This week, the Gentleman Caller and I decided to go to the Irish Film Institute and see the new version of Wuthering Heights. Earlier this fall, we saw Jane Eyre, the one that was released in the U.S. -- when was it? Last spring? That version erased race from the story by making the "Madwoman" and her brother clearly white.
I never really loved Jane Eyre, although I grew to appreciate the story and the things that Charlotte Bronte was saying. I also admired Jane's flintiness. Still, I just hated all of the male characters, and hated that Jane had to choose to spend her life with one of them. This particular version of the film reiterated my reasons. I kept thinking, "GAWD! These men are full of shit, all tyring to mansplain Jane to Jane. Shut up, Rochester! Just SHUT THE HELL UP!" I suppose that was some of the point that Charlotte Bronte was attempting to make. I think she hated them, too, but Jane was trapped in this world so had to make the best of it. Better to make the richer creep blind and dependant on her, right?
But, as long as I'm digressing, I discovered the comic strip, "Hark, A Vagrant" the very day after I saw Jane Eyre when I came across an article about the artist in Salon.com. The very comic referenced in the article was one about the Brontes. Hee!
Anyway, I had come across an article about the actress playing the older Cathy, which made me look up the movie, which led to my discovery that Heathcliff was cast as black. Interesting. This I had to see.
What a powerful film! I have seen the Olivier version and am convinced that he totally did not understand the book. I'm not overly certain that he understood much of the Shakespeare that he interpreted, but I'm not in a position to elaborate with any great knowledge on that. In fact, not having actually read Wuthering Heights in more years that I can even remember -- I may have listened to an audiobook version of it in the past decade in a half -- I'm probably not in a position to say anything with any authority on the adaptation of the book.
Of course, that hasn't stopped me before.
Making Heathcliff black enhanced his isolation and sense of not belonging. Little asides, both vocal and visual, connect him to the slave trade. His back has scars from branding and beating, and someone says something about Daddy Earnshaw having found him in Liverpool. For me, that made any further beatings, such as when he is thrown against a wall and his back thrashed in a way reminiscent of images of slave whippings, more chilling and hateful, connecting this remote location to a wider world of violence and brutality.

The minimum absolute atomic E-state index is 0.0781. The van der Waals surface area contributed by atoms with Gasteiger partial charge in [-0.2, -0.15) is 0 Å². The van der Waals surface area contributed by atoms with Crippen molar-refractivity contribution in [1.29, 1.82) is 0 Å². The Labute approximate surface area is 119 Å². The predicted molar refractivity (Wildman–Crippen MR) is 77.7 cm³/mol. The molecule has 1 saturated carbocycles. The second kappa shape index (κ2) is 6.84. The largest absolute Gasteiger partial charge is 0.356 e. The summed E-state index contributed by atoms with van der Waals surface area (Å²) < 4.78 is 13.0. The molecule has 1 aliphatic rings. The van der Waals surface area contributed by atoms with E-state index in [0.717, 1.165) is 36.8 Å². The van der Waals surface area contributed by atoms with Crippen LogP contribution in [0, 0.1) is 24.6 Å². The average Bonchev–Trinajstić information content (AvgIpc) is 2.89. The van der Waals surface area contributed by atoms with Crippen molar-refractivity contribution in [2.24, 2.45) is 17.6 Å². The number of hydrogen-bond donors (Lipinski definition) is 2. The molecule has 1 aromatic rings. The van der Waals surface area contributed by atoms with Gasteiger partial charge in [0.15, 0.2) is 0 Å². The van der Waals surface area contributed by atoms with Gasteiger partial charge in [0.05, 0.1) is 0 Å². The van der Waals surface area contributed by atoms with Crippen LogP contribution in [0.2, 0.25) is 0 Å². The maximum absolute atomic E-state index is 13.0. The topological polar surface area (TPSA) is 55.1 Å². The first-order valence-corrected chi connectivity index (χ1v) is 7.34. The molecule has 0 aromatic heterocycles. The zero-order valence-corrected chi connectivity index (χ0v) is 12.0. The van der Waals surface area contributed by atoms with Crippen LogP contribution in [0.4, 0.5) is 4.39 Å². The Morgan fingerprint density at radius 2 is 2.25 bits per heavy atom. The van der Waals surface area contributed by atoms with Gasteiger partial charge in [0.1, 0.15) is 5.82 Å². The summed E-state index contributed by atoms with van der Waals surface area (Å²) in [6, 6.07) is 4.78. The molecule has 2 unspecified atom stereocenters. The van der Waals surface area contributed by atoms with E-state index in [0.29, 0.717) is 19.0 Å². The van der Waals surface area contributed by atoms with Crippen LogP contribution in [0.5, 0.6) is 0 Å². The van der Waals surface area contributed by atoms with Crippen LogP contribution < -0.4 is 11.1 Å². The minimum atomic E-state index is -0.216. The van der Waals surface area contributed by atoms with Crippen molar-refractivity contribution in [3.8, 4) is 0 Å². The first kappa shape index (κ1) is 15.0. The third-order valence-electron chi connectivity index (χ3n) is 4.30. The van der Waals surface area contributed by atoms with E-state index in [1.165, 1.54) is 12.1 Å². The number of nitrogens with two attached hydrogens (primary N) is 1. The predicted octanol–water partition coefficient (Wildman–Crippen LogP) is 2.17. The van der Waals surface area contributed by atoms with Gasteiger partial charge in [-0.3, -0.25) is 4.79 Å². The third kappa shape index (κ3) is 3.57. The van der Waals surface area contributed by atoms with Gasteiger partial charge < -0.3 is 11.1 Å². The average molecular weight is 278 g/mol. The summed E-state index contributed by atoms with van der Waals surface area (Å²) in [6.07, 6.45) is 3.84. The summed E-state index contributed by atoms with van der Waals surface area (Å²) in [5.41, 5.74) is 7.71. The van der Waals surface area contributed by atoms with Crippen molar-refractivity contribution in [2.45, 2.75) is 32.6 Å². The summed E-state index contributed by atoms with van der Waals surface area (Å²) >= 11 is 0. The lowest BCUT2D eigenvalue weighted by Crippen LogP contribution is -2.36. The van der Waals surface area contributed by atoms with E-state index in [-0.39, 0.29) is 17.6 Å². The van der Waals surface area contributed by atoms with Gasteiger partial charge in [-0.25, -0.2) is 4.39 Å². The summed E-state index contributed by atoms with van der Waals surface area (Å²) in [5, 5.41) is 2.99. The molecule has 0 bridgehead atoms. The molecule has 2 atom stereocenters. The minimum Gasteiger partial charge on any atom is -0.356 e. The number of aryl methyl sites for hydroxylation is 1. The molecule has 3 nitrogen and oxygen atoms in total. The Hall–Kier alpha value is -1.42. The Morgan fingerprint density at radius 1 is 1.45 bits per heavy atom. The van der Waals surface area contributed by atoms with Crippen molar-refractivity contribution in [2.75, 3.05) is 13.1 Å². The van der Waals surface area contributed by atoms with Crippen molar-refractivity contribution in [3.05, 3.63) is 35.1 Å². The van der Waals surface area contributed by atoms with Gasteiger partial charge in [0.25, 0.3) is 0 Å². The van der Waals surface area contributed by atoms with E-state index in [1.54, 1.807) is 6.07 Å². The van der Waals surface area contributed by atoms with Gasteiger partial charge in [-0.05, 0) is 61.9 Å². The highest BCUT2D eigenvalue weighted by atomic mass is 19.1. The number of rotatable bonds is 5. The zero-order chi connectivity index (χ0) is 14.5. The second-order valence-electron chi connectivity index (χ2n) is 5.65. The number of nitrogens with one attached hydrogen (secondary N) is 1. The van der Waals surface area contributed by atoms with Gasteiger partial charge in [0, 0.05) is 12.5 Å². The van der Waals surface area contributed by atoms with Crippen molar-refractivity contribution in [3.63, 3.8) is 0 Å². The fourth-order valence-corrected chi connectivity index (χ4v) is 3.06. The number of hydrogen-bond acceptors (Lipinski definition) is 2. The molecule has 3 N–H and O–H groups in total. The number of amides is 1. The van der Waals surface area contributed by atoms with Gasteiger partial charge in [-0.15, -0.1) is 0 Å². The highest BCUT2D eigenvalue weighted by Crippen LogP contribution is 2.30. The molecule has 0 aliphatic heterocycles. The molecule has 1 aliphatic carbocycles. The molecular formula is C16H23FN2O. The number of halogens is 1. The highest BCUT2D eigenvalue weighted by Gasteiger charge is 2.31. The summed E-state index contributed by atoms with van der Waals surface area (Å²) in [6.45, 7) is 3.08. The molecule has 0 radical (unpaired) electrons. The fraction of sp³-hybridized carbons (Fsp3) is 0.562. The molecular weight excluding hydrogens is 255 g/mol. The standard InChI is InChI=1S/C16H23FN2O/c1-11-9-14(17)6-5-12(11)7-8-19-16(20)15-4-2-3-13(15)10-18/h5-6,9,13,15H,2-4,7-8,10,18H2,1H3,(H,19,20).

I remember reading the book the first time, and I remember wondering why people thought that it was such a great love story when it seemed to be about horrible abuse, and that the abuse begat more abuse, and that all of the characters were ultimately vicious. The director does not shy away from that unrestrained and perverting power. Wuthering Heights is a savage world, and the Grange isn't much better, with only a polished veneer. So, Heathcliff seems a much more sympathetic character and his vengeance at the end seems the logical result of his treatment since birth. You can't be kind and sympathetic in these worlds because you will end up destroyed -- like Isabella.
I had no sympathy for Cathy, and I'm not sure if that is a product of the story or of the actress who plays the older version of her. The actress playing the younger version was a revelation. She was tough and scruffy, a product of the landscape as much as her family. Yet, she could also show affection for Heathcliff through her rough exterior.
The older actress's performance I can hardly evaluate because I was too distracted by the impossibility of this younger Cathy growing into this older Cathy. Not simply the looks -- the two Heathcliffs did not look that much alike, but you could believe that one became the other -- but the way that she played the character had very little in common with the younger version. You couldn't even write the differences off of her change in environment. She just was not the same character. As for that character, she kept saying that Heathcliff had betrayed her by running off. Well, she had become engaged to Linton! What did she think was going to happen? How did she think things were going to work?
Of course, again, I haven't read the book in a while. The book has all of "I am Heathcliff." The film does not. The film is clearly from his point of view, so the film cuts out of that confession when Heathcliff does and I'll have to go back to see what she actually concludes. Still, in the confines of the film, the viewer doesn't know what her side of the story is, so the viewer comes away thinking, "what an irrational woman! Did she expect to keep him on the side in her marriage? Did she think anyone but herself -- or even herself -- would find that acceptable?" That may not be fair to the character.
Nonetheless, this film was haunting. The moors seemed so big and desolate in panoramic views, and yet also teeming with life through extreme close-ups. But the life is also not friendly. It's nasty, brutish, and short. You are either the rabbit in the trap or the one doing the trapping, and there is no reward in being the rabbit. The trapper doesn't have things very well, either. This seems very much like the book that I remember reading.
Is it playing in the U.S., yet? The fact that we had to see it in an art house suggests that it isn't in wide release even here.
Here is the trailer:
Here is "Hark, A Vagrant's" interpretation of the book, parts 1, and 2, and Kate Bush, for good measure.:
That also reminds me, the film keeps most of the story -- and there is a lot of story in the story -- but dispenses with the framing device and the next generation of Earnshaws and Lindleys. Heathcliff wins, but, like the trapper, it isn't much of a victory.
I actually think I may go back and read the book, now.